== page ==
Computer hardware keeps evolving and prices keep dropping. Of course, that's been true for decades and there appears to be no let-up of the rapid changes ahead. One newly-announced computer I am enthusiastic about is Dell's new "Project Ophelia" computer that will sell for about $100.
The new "Project Ophelia" computer is expected to be released in July to developers who may want to write apps for Ophelia. In August, it will be available via cable companies or telecom providers that may want to offer it with cable packages or data plans. Shortly after, it will be available to consumers on Dell's website. "Project Ophelia" computers will be tiny. In fact, the new computer will be about the size of today's flash drives. Obviously, it won't have a CD-ROM drive in it. Then again, it won't need one. Many computers being built these days do not have CD-ROM drives.
The "Project Ophelia" computer will not be a Windows PC nor will it run either Macintosh or Linux operating systems. Instead, it will run Android, the same as many handheld computers. However, this will not be a computer of limited capabilities. Dell believes that you can take the tiny computer out of the box, plug it into a television set or a computer monitor that contains an HDMI port, add a keyboard and a mouse, and start using it for serious business and personal applications. Security of the cloud-based storage space will be top-notch, better than the internal storage of most of today's desktop and laptop computers. The tiny computer will function as a PC, a gaming machine, and as a TV set-top box.
"Project Ophelia" computers will include wireless wi-fi and Bluetooth networking, along with sufficient memory and video capabilities to run many programs. Users will be able to download apps (including genealogy apps), movies, and TV shows from the Google Play store. Users will also be able to run Android games or stream movies from Hulu or Netflix. Of course, the system is fully capable of surfing the web, reading and writing email, as well as using Facebook, Google Plus, LinkedIn, and other social networking sites. Ophelia will also come with Wyse's PocketCloud, which allows users to access files stored on PCs, servers or mobile devices. The tiny computer will also (optionally) connect to virtualization platforms from Citrix, Microsoft and VMware, increasing security required by those who have to tote information around.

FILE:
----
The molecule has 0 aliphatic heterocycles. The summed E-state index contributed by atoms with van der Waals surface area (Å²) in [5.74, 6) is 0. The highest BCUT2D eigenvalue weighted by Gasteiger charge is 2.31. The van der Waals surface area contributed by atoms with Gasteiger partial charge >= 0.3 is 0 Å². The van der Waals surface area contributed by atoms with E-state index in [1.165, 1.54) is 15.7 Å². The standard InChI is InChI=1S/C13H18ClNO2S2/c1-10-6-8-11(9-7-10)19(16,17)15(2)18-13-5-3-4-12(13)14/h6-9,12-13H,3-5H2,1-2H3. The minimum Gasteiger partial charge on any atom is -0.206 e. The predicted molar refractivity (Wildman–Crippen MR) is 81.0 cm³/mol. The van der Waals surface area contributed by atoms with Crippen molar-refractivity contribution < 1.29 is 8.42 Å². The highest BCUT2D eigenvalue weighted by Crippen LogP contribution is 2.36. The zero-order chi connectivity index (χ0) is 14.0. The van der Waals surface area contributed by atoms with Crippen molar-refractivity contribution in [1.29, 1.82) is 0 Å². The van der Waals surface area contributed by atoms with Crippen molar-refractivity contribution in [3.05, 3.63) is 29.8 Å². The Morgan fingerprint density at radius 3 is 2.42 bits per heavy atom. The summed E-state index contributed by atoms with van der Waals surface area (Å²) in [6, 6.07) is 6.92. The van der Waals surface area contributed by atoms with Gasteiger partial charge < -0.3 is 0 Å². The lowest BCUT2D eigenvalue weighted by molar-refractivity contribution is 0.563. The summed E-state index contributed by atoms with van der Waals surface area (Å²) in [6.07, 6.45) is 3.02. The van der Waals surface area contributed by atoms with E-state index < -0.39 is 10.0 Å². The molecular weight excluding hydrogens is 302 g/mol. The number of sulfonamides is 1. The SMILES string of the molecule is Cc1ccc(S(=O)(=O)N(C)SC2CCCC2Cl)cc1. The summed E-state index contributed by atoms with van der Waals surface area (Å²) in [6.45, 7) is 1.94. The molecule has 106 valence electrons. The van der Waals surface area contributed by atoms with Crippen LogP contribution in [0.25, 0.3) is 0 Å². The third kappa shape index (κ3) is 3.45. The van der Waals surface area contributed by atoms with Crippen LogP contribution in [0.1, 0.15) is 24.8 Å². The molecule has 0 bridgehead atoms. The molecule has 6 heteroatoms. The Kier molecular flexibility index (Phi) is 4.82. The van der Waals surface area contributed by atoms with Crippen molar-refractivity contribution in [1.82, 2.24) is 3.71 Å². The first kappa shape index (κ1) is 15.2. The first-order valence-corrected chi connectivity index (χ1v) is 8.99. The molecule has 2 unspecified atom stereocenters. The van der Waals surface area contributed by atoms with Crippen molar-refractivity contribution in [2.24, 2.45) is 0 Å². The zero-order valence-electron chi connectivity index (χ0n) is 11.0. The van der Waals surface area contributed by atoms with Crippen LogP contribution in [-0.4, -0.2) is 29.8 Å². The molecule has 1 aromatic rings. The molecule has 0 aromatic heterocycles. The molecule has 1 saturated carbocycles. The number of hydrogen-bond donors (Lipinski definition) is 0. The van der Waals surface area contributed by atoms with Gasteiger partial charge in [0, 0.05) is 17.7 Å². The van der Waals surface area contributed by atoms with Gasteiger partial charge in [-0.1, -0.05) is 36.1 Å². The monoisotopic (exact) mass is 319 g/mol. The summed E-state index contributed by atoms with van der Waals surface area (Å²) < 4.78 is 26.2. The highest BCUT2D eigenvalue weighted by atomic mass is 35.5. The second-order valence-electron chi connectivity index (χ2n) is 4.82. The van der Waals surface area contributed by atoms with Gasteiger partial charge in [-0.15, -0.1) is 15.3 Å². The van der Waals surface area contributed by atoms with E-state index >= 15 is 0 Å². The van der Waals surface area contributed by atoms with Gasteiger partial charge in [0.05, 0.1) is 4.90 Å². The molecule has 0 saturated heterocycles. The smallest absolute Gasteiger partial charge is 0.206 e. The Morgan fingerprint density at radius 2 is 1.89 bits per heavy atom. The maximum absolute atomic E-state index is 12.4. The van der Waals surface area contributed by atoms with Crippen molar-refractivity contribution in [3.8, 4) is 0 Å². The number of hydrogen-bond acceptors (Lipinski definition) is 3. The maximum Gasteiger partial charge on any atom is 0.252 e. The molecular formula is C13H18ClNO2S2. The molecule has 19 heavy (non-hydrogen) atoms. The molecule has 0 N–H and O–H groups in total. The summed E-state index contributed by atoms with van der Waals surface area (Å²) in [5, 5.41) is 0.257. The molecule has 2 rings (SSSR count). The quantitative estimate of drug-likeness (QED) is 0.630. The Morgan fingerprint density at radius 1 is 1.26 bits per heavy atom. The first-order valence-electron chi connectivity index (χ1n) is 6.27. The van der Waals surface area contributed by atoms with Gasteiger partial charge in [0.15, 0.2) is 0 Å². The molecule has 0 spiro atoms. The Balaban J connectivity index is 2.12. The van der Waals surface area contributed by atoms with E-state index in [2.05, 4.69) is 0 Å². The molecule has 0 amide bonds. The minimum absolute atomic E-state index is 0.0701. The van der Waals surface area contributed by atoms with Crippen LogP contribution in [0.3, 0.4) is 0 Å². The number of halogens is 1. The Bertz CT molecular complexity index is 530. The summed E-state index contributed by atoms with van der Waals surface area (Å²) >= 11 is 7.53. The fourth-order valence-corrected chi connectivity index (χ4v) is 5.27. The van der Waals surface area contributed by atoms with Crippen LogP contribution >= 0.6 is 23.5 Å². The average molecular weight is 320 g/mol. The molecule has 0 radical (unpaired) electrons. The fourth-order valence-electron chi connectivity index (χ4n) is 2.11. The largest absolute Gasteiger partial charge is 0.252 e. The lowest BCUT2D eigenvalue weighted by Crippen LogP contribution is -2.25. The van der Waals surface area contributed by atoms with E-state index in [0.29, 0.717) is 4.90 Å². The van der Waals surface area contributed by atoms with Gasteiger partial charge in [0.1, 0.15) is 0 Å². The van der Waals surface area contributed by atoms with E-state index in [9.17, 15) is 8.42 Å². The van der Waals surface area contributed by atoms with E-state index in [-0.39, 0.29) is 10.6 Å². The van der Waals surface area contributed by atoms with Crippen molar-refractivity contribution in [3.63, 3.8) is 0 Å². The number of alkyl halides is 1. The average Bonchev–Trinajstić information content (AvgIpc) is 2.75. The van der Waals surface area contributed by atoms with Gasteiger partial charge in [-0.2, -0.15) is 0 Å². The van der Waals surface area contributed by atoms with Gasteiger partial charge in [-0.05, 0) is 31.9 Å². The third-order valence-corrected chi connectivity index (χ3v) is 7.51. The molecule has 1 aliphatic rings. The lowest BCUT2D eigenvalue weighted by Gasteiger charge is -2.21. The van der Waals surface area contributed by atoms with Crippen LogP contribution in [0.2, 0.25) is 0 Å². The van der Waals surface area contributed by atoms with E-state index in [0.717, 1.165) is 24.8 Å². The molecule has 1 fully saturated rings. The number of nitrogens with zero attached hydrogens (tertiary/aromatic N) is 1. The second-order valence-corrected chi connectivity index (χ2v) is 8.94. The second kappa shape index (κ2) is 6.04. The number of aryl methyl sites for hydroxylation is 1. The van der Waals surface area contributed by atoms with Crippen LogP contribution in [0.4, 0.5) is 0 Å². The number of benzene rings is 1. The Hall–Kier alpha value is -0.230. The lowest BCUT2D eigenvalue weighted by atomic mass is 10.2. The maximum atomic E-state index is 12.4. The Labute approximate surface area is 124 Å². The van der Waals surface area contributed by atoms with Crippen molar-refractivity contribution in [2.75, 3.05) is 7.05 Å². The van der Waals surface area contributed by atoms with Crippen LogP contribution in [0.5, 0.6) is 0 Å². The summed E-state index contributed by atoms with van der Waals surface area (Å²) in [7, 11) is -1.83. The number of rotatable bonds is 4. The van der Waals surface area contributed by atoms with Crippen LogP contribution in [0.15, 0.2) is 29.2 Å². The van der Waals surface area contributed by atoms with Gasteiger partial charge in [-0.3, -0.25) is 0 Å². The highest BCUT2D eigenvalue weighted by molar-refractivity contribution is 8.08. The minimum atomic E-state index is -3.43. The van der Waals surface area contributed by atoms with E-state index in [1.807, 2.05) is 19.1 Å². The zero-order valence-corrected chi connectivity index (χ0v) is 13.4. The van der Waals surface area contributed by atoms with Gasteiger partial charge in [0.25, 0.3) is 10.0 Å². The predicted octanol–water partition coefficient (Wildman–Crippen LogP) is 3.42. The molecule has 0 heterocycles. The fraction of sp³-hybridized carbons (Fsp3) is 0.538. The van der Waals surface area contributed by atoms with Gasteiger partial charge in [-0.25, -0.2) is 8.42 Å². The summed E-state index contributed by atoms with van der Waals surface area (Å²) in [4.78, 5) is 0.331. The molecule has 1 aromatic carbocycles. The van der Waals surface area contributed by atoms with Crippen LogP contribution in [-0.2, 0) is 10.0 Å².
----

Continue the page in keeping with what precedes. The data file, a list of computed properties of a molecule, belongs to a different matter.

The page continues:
If lost or stolen, the device will not be storing personal information internally. In fact, Dell will even offer the capability to wipe the device clean of all stored data. If the device is lost or stolen, the owner can use a different (possibly borrowed) computer, go to a certain web site, and issue a command to wipe his or her lost device clean. If the thief then connects the stolen device to the Internet, all data stored in the device will immediately be erased. (The thief will need to connect to the Internet. By itself, the "Project Ophelia" computer won't be able to do much and certainly will not supply sensitive information to prying eyes. To use the "Project Ophelia" computer, the thief must connect it online.) If the device is later recovered or is replaced by a new "Project Ophelia" computer, all the user's information can be restored from the cloud within minutes.